It is both disruptive and socially inappropriate to behave in this manner. According to Freud, the id uses primary process thinking, which entails creating a mental image of the sought object to satiate the urge, to try to ease the tension brought on by the pleasure principle.

The ego, on the other hand, is the rational part of our personality that mediates between the demands of the id and the demands of reality. It operates on the reality principle, seeking to satisfy our desires in a way that is acceptable to society. The ego must balance the demands of the id with the constraints of reality, making decisions that are both practical and in line with social norms.

Imagine being sucked into a protracted meeting at work. The longer the conference goes on, the hungrier you feel. The ego directs you to wait patiently for the conference to end while the id may urge you to get up from your chair and head to the break room for a snack.

You spend the remaining time of the conference daydreaming about eating a cheeseburger rather than giving in to the primitive id’s urges. When the conversation is finally done, you can look for the imagined thing and meet the needs of id realistically and appropriately.

Finally, the superego is the part of our personality that represents our moral and ethical values. It represents our internalized values and principles, and strives to maintain a sense of moral superiority. The superego constantly judges the actions of the id and ego, evaluating them against our internalized standards of right and wrong.

She has the impulse to steal office supplies from her place of employment. Her superego, however, resists this temptation by emphasising on how improper such behaviours are.

A man discovers that one of the products in his cart was not charged for by the store’s cashier. His inherent feeling of justice and wrong compels him to go back to the store to pay for the item.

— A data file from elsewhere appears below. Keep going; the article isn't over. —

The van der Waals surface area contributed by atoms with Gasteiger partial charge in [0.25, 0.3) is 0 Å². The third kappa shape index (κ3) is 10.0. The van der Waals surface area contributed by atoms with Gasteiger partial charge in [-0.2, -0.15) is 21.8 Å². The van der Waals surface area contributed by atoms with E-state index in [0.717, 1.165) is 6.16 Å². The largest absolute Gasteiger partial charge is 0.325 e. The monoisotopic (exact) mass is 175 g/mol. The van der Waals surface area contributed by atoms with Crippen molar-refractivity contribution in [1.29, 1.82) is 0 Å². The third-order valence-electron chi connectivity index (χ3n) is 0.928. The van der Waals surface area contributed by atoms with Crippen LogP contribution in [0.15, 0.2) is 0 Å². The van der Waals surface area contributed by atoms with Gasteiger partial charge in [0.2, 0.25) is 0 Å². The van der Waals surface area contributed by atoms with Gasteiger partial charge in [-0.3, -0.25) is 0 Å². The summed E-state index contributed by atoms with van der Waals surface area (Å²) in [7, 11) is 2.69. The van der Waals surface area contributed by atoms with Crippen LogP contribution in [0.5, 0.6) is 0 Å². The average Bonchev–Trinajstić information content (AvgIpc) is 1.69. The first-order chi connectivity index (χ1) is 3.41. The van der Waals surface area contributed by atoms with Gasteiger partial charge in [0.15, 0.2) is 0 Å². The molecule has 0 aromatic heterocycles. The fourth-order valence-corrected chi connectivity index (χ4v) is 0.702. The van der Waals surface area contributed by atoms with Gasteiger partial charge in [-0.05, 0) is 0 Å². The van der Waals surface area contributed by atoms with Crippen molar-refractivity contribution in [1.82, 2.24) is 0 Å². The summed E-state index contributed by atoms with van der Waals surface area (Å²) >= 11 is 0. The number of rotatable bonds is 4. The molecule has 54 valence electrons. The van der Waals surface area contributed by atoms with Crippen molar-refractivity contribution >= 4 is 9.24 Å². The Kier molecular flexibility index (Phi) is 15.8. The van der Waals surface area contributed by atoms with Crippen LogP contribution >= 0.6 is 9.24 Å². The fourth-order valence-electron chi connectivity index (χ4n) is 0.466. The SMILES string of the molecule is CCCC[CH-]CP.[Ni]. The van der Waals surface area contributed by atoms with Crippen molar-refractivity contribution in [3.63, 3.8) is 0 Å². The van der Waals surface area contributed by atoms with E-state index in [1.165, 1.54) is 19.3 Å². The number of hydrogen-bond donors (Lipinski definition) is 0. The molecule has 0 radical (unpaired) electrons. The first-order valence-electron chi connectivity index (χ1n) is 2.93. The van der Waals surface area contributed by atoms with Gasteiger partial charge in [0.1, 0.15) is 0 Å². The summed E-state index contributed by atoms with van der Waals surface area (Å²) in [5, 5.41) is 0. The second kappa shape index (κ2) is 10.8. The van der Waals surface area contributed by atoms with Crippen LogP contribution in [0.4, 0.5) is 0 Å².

A student who neglected to study for a history exam gets the impulse to steal from a nearby student. Even though it seems unlikely that he will be discovered, he resists the impulse to cheat since he knows it is wrong to do so.

When these three parts of the psyche are in conflict, it can lead to feelings of guilt, anxiety, and stress. For example, when the id demands immediate gratification, the ego may try to control its impulses, while the superego may judge these impulses as morally wrong. This inner conflict can cause an individual to feel torn between their desires and their moral principles.

In conclusion, the conflict between the id, ego, and superego is a fundamental aspect of the human experience. Understanding this conflict can help individuals to better understand their own motivations and behaviors, and to make more informed decisions in their personal and professional lives. By learning to balance the demands of each part of the psyche, individuals can achieve a greater sense of inner peace and well-being.